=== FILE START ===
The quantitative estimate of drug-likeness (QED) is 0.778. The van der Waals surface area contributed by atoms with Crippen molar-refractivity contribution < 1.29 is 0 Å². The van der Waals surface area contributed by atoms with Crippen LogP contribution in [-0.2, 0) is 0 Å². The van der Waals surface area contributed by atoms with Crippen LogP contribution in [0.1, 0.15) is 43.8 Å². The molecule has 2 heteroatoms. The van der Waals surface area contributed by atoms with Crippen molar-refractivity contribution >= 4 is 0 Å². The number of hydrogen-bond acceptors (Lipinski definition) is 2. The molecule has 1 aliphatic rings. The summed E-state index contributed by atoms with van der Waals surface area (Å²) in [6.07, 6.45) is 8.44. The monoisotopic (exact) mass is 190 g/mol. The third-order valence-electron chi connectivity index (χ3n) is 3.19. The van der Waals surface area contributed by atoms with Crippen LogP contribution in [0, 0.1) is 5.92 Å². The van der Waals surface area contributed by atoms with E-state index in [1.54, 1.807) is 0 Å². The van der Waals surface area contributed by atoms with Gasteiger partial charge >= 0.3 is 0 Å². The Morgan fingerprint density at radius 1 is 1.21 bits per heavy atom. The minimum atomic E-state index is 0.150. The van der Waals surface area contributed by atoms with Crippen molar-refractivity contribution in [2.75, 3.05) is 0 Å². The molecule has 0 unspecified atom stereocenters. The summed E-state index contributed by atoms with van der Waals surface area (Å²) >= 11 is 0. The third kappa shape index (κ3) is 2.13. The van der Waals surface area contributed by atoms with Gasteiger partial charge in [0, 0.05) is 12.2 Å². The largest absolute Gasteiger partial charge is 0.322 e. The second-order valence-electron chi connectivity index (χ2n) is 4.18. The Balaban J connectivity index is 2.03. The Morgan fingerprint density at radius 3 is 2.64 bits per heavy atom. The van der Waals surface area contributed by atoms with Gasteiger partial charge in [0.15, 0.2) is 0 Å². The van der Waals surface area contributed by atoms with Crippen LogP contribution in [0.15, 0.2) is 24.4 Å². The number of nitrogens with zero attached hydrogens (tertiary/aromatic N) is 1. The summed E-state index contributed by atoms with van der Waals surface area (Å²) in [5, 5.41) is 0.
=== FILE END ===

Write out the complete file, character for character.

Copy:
The quantitative estimate of drug-likeness (QED) is 0.778. The van der Waals surface area contributed by atoms with Crippen molar-refractivity contribution < 1.29 is 0 Å². The van der Waals surface area contributed by atoms with Crippen LogP contribution in [-0.2, 0) is 0 Å². The van der Waals surface area contributed by atoms with Crippen LogP contribution in [0.1, 0.15) is 43.8 Å². The molecule has 2 heteroatoms. The van der Waals surface area contributed by atoms with Crippen molar-refractivity contribution >= 4 is 0 Å². The number of hydrogen-bond acceptors (Lipinski definition) is 2. The molecule has 1 aliphatic rings. The summed E-state index contributed by atoms with van der Waals surface area (Å²) in [6.07, 6.45) is 8.44. The monoisotopic (exact) mass is 190 g/mol. The third-order valence-electron chi connectivity index (χ3n) is 3.19. The van der Waals surface area contributed by atoms with Crippen LogP contribution in [0, 0.1) is 5.92 Å². The van der Waals surface area contributed by atoms with E-state index in [1.54, 1.807) is 0 Å². The van der Waals surface area contributed by atoms with Gasteiger partial charge >= 0.3 is 0 Å². The Morgan fingerprint density at radius 1 is 1.21 bits per heavy atom. The minimum atomic E-state index is 0.150. The van der Waals surface area contributed by atoms with Crippen molar-refractivity contribution in [2.75, 3.05) is 0 Å². The molecule has 0 unspecified atom stereocenters. The summed E-state index contributed by atoms with van der Waals surface area (Å²) >= 11 is 0. The third kappa shape index (κ3) is 2.13. The van der Waals surface area contributed by atoms with Gasteiger partial charge in [0, 0.05) is 12.2 Å². The largest absolute Gasteiger partial charge is 0.322 e. The second-order valence-electron chi connectivity index (χ2n) is 4.18. The Balaban J connectivity index is 2.03. The Morgan fingerprint density at radius 3 is 2.64 bits per heavy atom. The van der Waals surface area contributed by atoms with Gasteiger partial charge in [0.15, 0.2) is 0 Å². The van der Waals surface area contributed by atoms with Crippen LogP contribution in [0.15, 0.2) is 24.4 Å². The number of nitrogens with zero attached hydrogens (tertiary/aromatic N) is 1. The summed E-state index contributed by atoms with van der Waals surface area (Å²) in [5, 5.41) is 0.